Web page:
1. STHLM3 model could reduce unnecessary biopsies without compromising the ability to diagnose prostate cancer
In a study of 58,818 men aged 50-69 published in The Lancet Oncology, researchers found that a test, known as STHLM3, reduced the number of biopsies given to men who received it by 27%, compared to relying solely on PSA measurement. The scientists at the Karolinska Insitute in Sweden combined PSA measurement and a prostate exam, along with analysis of more than 200 genetic markers linked to prostate cancer, and clinical information such as age and family history, to try to develop a more accurate test.
The researchers found that the S3M test was much better than PSA alone at detecting potentially dangerous prostate cancers (those with a Gleason score of 7 or more), and every independent step of the assessment process – from risk assessment, through biomarker panel to prostate exam – added an extra level of prediction to the test. These results give compelling evidence that the S3M risk assessment model can dramatically reduce the number of men undergoing unnecessary biopsies, without compromising the safety of men who do have an aggressive form of prostate cancer.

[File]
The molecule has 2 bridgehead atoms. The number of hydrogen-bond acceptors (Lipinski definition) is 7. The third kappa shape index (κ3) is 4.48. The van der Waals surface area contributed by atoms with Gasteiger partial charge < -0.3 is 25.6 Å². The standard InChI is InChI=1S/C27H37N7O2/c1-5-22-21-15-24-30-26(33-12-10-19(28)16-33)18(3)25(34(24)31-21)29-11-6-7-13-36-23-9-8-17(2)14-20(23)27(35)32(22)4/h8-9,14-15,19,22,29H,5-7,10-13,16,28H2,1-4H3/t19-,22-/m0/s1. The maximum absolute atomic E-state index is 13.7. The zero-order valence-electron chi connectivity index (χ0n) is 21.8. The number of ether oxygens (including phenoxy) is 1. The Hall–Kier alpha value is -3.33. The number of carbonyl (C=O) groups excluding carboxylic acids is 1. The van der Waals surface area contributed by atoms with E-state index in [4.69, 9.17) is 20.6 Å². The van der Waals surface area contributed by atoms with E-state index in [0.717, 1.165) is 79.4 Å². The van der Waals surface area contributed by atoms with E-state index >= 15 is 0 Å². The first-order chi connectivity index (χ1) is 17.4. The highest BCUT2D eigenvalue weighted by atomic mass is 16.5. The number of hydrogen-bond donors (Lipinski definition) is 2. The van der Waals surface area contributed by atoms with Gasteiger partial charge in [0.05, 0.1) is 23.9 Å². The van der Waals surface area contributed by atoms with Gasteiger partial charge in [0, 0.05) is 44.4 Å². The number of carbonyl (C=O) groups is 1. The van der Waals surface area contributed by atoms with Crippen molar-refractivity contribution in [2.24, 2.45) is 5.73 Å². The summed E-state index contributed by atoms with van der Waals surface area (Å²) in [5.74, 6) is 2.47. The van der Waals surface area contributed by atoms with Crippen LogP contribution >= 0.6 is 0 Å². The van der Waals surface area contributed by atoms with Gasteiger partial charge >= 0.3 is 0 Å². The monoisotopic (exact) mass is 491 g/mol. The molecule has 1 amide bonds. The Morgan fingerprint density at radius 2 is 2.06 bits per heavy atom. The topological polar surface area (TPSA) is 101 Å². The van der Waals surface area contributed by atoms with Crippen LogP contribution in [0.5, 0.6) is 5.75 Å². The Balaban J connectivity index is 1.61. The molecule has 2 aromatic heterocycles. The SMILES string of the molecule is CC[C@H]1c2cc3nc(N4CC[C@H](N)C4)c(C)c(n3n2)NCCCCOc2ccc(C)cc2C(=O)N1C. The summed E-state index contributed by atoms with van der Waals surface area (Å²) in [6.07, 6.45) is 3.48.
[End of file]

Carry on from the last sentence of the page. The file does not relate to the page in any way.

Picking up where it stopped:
Prostate Cancer UK believe that men need a better test of their risk as soon as possible. That’s why we’re funding an international team of scientists to develop a risk assessment tool for use within primary care in the UK. These plans are still going full-steam ahead, and we expect to have more to say about this in the New Year. That work will accommodate this new Stockholm model when we’ve shown that it’s effective in the UK.